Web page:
Afghanistan on Sunday agreed to release 400 “hardline” Taliban prisoners, paving the way for peace talks aimed at ending nearly two decades of war.
Under pressure from US President Donald Trump’s election year, the war-torn country’s grand assembly, or Loya Jirga, approved the release on Sunday in a bid to allow US troops to return home. There is a controversial situation that was raised by the militants to join the peace talks.
“To remove any impediment, allow the peace process to begin and end the bloodshed, the Loya Jirga approved the release of 400 Taliban,” the assembly said in a resolution.
Minutes later, Afghan President Ashraf Ghani announced: “Today, I will sign the order for the release of these 400 prisoners.”
Last week, Ghani invited about 3,200 Afghan community leaders and politicians to Kabul amid tight security and concerns about the Kovid 19 epidemic, advising the government on whether to release prisoners.
The 400 include Taliban members accused of major attacks on civilians and foreigners, including a truck bombing near the German embassy in Kabul in 2017 that killed more than 150 people in the 19-year insurgency. Was the deadliest attack. The group also includes members of the extremist Haqqani Network, which has ties to the Taliban, according to the Taliban and official sources.
With the release, the Afghan government will fulfill its commitment to release 5,000 Taliban prisoners.
Western diplomats say talks between the militants and the government will begin this week in Doha, Qatar. Ghani called on the hardline Islamist group to pledge a complete ceasefire before negotiations.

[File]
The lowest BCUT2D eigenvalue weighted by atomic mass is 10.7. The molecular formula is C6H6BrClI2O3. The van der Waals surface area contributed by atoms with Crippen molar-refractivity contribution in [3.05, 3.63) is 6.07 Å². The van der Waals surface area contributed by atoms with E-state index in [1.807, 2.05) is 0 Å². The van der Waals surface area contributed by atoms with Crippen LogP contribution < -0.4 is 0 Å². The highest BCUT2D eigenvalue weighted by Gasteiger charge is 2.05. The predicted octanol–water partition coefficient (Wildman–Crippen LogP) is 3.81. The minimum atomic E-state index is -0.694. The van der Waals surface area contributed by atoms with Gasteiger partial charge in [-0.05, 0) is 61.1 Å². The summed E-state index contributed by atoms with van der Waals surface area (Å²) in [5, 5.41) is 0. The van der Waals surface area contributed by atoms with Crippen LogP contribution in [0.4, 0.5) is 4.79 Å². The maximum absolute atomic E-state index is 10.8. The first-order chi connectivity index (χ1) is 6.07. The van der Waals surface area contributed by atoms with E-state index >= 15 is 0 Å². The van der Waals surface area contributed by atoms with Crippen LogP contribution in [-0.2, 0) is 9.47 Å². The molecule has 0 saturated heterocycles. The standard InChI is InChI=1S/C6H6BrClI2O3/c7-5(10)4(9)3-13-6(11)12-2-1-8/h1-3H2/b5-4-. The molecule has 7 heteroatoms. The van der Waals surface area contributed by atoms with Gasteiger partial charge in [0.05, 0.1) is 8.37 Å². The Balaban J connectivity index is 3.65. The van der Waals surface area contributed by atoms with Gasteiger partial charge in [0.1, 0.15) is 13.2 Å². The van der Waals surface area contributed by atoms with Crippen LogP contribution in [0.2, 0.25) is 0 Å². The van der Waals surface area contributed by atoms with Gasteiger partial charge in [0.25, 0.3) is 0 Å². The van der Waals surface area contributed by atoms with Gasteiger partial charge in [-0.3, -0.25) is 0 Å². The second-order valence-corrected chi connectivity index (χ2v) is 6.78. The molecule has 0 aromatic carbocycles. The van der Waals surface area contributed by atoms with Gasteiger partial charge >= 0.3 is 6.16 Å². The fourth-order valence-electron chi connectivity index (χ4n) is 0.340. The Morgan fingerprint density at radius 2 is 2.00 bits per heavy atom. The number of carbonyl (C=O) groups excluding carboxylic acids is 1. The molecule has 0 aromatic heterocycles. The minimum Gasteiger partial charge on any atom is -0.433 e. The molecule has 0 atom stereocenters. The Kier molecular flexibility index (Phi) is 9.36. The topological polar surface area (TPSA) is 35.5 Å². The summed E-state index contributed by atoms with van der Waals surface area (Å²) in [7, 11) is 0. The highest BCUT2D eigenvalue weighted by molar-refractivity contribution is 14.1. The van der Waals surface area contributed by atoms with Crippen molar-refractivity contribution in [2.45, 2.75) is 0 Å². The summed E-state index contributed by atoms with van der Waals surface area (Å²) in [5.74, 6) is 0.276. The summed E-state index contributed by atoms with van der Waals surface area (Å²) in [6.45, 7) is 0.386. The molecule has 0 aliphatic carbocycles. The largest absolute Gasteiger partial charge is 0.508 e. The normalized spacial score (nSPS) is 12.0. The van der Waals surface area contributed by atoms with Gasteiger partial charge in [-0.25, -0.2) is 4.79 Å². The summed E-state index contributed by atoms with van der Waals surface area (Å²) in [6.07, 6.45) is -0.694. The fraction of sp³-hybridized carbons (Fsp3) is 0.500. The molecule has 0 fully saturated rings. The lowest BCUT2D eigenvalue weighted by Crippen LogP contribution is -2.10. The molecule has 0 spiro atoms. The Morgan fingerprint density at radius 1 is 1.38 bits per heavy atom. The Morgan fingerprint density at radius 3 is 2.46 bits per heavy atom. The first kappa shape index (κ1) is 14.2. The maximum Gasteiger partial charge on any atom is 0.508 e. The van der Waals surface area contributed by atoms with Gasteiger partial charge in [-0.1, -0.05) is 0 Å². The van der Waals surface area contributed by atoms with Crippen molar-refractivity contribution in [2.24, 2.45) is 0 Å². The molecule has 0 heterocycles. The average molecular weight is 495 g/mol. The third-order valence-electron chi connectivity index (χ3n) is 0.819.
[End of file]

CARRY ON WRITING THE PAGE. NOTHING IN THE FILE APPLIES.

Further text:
The Taliban have not commented on the decision to release the remaining prisoners.
Discussions over the release of the last batch of Taliban prisoners sparked outrage among citizens and rights groups, who questioned the ethics of the peace process.
It has thought of more than 100,000 Afghans killed or injured in the past decade, up from 10,000 last year alone. The Loya Jirga had appealed to the government to apologize to the families for their killers, which is important under various interpretations of Islamic law.
Sunday’s decision comes after more than five months of negotiations after Washington and the Taliban agreed to release Taliban prisoners as a condition for talks with Kabul.
U.S. officials have in recent days encouraged the Loya Jirga to move the peace process forward, to support the release of prisoners despite the setbacks.
Neighboring Pakistan, which is seen as the key to helping pave the way for talks, welcomed Sunday’s decision.
The Pakistani Foreign Office said in a statement: “We hope that with the implementation of this move on the release of prisoners, as expected in the US-Taliban peace agreement, intra-Afghan talks will begin soon.” Will. “
Human Rights Watch has warned that many detainees are being held in prisons under “broader terrorism laws that provide for indefinite detention.”
With the November election looming, Trump is desperate to live up to the promise of a major campaign to end America’s longest-running war.
US Secretary of Defense Mark Asper said in an interview broadcast on Saturday that the number of US troops in Afghanistan would be reduced to “less than 5,000” by the end of November, from the current level of 8,600. ۔
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